Tom Parrotta's career resume is built on his reputation as a recruiter for
mid-major programs like Niagara and Hofstra. So the new coach at Canisius
knows the only way he'll turn around a struggling program is to get
players in town fast.
"The "program-changer' is the most important thing and then others will
follow," Parrotta said after being introduced Monday in the Koessler
Center. "I'm going to get one. . . . I'm happy to become the face of
Canisius basketball. I know what that entails and I know what I have to
Parrotta, 39, signed a
four-year contract and will be making in the $125,000 range, nearly
$40,000 more than former coach Mike MacDonald made last year but still in
the bottom half of salaries for coaches in the Metro Atlantic Athletic
Conference. The school has also upped its budget to about $125,000 for its
Parrotta was selected over Marshall assistant Bob MacKinnon, son of the
former Canisius coach of the same name.
John Hickey/Buffalo News
Fairport's Corey Magee, the top recruit by former Canisius coach Mike
MacDonald, plans to talk with coach Tom Parrotta.
the last five years at Hofstra, helping to recruit players like Buffalo
native Loren Stokes to a team that won 26 games this season. He was at
Niagara the previous six years and helped lure the core of the Purple
Eagles' 2005 NCAA Tournament team. In addition to adding local talent,
Parrotta is expected to heavily recruit New York City and would like to
continue overseas trips he took annually at Hofstra.
"He can really inspire leadership in the
team and the community," said Rev. Vincent Cooke, Canisius president. "He
can be the face of Canisius and that's an important job. He has to spark
the enthusiasm of the team and the community."
"Having an understanding of Western New York was very important," said
Athletics Director Bill Maher. "It's a unique community in that many other
people who don't live here want to say, "Why would you go to Buffalo?" We
need people who can sell that in a positive way."
Parrotta said his core principles will center around effort, rebounding
"The defensive aspects will be instilled immediately," he said. "That's
not coach's talk. That's what has to be. I don't know work ethics of these
kids but they will do those three things."
As part of the interview process on campus Friday, Parrotta met with the
"He reassured us things will be OK," said guard Chuck Harris. "There's a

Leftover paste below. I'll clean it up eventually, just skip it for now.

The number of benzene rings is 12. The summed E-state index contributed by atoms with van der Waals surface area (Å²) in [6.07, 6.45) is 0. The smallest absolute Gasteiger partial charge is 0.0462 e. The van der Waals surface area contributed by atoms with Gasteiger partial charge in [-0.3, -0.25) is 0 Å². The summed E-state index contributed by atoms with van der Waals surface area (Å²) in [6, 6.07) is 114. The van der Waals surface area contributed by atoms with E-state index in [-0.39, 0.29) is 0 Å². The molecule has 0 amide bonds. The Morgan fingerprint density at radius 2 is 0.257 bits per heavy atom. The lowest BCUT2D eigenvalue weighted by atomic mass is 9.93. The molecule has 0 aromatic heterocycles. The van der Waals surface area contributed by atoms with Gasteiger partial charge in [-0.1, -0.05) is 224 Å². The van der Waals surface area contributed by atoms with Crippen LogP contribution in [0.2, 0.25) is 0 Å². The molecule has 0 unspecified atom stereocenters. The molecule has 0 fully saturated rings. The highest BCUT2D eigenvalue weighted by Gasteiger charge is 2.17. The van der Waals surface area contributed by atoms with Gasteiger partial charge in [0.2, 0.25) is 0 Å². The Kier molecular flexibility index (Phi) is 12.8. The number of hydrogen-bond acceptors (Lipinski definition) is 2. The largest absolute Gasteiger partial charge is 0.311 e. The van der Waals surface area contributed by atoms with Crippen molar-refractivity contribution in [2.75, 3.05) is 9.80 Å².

lot of things going through our heads, especially the seniors. It's like
the world is spinning right now but he said we have to learn to trust him
and he'll learn to trust us."
Parrotta said he will first "re-recruit" the current players, although
Harris said he was confident the team's 10 returning letterwinners will be
"We're starting a new season with a clean slate," Harris said. "Everybody
is a freshman right now, even us older guys."
Parrotta also needs to contact the three incoming freshmen who signed with
MacDonald. David Johnson, a 6-foot-4 guard from Detroit, is expected to
honor his commitment. Plans are unclear for 6-3 Jovan Robinson of Boston
and MacDonald's top recruit, 6-8 Fairport High star Cory Magee.
Magee signed with Canisius after an intense recruiting battle with
conference rival Siena.
"I'm still in a wait-and-see mode," Magee said by phone Monday. "I'll sit
down with Coach Parrotta and give him a fair chance."
Magee said he wants the process wrapped up in the next week or two.
"Everything I've heard about [Parrotta] has been good," Magee said. "It
will be interesting. It's just weird thinking of playing for Canisius
without Mike MacDonald there."
Parrotta plans to interview returning assistant coaches Brian Miller, Mike
Trzybinski and Clive Bentick as well as other candidates to fill his
He also said he had no problem with his contract. Most new head coaches
want five- or six-year deals.
"I have every notion that I know what needs to be done and I will be
successful," he said. "I trust [Maher]. He's been great to me and he gave
me a chance. When push comes to shove, he's going to look after me because
I'm going to do the same for him."